Content Discriminatory Patents: A Response to Professor Chiang
108 Geo. L.J. Online (2019)
13 Pages Posted: 1 Apr 2019 Last revised: 5 Aug 2019
Date Written: March 8, 2019
Recent scholarship, including a new paper by TJ Chiang, has begun seriously examining the relationship between patents and the First Amendment. In this response to Professor Chiang’s paper, I expand on my previous work in this area to consider the question of content discrimination in the patent system. This jurisprudential metric plays a pivotal role in setting the standards for First Amendment judicial review of governmental regulation, demarcating the boundary between strict scrutiny of state action and more permissive forms of judicial scrutiny. By tracing recent trends in the Supreme Court’s content discrimination jurisprudence, I argue that strict scrutiny of expressive patents may occur more often than either Professor Chiang or I have previously suggested. In particular, the Supreme Court’s trend toward expansion of heightened scrutiny, together with its curtailment of information-oriented regulation via the First Amendment, indicates that the frequency and severity of conflicts between patent law and the First Amendment may be dramatically increased.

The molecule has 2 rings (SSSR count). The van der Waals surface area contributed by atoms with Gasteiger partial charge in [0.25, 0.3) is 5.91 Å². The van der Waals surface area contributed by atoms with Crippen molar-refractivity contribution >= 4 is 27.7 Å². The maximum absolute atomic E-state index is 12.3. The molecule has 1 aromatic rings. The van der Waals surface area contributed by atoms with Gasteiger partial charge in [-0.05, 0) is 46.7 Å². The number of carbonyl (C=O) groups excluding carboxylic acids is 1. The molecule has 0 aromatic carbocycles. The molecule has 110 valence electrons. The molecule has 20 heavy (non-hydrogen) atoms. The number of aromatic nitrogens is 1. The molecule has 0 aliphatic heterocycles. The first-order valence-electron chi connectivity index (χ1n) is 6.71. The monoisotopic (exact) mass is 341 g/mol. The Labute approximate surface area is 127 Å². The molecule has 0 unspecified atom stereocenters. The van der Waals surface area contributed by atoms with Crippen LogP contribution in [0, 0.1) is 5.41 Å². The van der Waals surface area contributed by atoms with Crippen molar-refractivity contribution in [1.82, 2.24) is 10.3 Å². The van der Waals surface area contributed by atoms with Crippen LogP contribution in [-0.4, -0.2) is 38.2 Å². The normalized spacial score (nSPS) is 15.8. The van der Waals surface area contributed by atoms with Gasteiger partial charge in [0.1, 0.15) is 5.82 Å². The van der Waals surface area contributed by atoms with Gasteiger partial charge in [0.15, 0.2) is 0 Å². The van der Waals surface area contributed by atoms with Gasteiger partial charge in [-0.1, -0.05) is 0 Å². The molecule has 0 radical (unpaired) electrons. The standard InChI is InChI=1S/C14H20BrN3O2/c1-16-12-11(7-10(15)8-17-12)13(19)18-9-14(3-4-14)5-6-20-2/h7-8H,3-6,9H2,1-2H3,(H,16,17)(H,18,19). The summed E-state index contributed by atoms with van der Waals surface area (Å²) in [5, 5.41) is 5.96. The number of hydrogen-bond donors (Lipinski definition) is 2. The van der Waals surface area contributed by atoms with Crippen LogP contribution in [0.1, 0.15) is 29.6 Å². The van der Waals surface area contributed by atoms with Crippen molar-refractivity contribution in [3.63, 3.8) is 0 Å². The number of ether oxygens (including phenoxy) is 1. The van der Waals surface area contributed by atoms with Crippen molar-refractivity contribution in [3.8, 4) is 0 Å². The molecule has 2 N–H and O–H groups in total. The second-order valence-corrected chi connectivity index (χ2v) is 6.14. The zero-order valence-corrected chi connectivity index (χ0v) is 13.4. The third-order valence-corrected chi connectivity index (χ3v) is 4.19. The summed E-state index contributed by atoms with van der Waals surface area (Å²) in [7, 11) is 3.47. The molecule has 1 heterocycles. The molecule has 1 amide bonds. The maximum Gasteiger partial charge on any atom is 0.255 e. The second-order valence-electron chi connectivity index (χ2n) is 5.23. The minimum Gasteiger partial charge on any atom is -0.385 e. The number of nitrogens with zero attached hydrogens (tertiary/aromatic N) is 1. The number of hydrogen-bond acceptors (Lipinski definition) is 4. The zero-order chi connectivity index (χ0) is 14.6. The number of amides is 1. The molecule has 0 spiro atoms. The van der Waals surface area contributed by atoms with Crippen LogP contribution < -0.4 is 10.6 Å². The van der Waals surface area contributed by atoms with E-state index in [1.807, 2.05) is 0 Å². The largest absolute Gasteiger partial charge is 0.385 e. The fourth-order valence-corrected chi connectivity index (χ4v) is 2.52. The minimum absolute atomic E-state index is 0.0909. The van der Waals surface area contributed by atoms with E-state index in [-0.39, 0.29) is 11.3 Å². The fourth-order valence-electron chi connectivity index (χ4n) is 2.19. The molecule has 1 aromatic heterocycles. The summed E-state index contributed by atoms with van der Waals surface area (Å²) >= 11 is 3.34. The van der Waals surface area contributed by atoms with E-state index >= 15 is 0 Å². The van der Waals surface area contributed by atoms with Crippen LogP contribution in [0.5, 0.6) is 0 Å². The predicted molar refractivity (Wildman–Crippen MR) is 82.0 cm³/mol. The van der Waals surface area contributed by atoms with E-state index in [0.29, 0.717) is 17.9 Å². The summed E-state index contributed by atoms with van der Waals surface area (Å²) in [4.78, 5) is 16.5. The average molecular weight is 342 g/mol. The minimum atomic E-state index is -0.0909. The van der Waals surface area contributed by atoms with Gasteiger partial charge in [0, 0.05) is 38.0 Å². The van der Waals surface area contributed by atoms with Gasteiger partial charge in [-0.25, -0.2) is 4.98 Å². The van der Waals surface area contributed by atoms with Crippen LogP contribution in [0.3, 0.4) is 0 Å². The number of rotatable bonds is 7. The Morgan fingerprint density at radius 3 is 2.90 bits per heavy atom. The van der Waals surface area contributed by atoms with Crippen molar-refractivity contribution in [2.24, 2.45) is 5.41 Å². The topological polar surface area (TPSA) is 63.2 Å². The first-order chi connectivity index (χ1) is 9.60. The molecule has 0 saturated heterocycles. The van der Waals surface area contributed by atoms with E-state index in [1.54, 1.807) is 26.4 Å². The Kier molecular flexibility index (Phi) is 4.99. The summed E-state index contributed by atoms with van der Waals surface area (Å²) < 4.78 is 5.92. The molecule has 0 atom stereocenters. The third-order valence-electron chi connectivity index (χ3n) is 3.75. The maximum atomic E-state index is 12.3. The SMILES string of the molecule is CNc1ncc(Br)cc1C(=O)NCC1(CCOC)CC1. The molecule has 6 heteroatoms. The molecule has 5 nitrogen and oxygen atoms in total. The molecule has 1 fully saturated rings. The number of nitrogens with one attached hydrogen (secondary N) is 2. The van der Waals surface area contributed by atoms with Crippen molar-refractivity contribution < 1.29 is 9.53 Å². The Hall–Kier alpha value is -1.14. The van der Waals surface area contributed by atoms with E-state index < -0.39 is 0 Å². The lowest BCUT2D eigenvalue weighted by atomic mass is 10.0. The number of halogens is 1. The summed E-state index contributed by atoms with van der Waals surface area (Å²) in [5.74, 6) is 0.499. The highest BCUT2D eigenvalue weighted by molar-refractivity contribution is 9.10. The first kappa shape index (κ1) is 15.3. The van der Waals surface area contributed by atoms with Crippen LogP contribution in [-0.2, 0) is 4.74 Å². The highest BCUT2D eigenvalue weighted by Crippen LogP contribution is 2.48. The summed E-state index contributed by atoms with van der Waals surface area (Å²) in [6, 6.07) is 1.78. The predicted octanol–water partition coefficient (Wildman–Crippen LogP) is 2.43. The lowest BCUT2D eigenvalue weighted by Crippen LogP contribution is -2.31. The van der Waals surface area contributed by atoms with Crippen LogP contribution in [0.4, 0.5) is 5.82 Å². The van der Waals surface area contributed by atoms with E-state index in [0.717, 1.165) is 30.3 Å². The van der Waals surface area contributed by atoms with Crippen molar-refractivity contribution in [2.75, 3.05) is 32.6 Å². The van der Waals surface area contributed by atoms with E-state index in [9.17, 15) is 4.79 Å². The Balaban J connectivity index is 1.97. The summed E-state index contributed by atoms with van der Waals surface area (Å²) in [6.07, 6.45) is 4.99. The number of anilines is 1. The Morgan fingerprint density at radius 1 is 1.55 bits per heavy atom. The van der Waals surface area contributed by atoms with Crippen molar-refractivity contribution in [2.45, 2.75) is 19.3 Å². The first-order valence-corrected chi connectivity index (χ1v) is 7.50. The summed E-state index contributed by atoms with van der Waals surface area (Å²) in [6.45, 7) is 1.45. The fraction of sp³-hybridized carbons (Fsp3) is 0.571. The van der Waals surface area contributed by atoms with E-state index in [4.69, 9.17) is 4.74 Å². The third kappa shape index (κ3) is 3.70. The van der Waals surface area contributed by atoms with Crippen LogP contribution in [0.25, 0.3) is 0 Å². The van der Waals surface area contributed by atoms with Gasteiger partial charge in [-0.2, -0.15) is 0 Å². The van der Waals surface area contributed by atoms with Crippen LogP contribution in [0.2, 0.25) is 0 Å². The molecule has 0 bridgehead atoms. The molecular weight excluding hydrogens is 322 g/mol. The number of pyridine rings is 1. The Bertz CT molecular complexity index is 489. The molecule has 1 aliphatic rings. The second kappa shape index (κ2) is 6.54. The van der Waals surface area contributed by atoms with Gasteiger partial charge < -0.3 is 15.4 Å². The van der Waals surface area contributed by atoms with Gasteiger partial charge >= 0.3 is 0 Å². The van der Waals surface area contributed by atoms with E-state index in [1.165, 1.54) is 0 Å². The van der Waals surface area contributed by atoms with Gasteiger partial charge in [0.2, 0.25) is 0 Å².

Keywords: patent, intellectual property, speech, expression, free speech, First Amendment, constitutional law, public law, strict scrutiny, narrow tailoring, compelling interest, least restrictive means, state action, overbreadth
JEL Classification: K19, H41, O31, O34
Suggested Citation: Suggested Citation